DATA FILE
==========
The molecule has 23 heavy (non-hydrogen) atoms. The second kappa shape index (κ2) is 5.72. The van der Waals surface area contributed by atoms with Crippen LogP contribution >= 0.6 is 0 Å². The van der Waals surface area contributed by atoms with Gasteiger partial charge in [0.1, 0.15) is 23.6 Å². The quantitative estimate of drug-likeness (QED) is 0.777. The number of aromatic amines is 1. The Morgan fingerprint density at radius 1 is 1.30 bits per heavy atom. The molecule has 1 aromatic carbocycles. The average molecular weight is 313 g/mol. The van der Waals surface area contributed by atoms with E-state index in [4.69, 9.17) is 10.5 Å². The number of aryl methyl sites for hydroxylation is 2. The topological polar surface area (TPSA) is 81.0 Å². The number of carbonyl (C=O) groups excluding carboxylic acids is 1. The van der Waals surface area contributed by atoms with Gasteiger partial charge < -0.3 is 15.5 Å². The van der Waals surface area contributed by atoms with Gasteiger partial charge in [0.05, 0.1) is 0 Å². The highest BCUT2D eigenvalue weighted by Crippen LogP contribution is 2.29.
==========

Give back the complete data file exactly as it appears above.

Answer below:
The molecule has 23 heavy (non-hydrogen) atoms. The second kappa shape index (κ2) is 5.72. The van der Waals surface area contributed by atoms with Crippen LogP contribution >= 0.6 is 0 Å². The van der Waals surface area contributed by atoms with Gasteiger partial charge in [0.1, 0.15) is 23.6 Å². The quantitative estimate of drug-likeness (QED) is 0.777. The number of aromatic amines is 1. The Morgan fingerprint density at radius 1 is 1.30 bits per heavy atom. The molecule has 1 aromatic carbocycles. The average molecular weight is 313 g/mol. The van der Waals surface area contributed by atoms with E-state index in [4.69, 9.17) is 10.5 Å². The number of aryl methyl sites for hydroxylation is 2. The topological polar surface area (TPSA) is 81.0 Å². The number of carbonyl (C=O) groups excluding carboxylic acids is 1. The van der Waals surface area contributed by atoms with Gasteiger partial charge < -0.3 is 15.5 Å². The van der Waals surface area contributed by atoms with Gasteiger partial charge in [0.05, 0.1) is 0 Å². The highest BCUT2D eigenvalue weighted by Crippen LogP contribution is 2.29.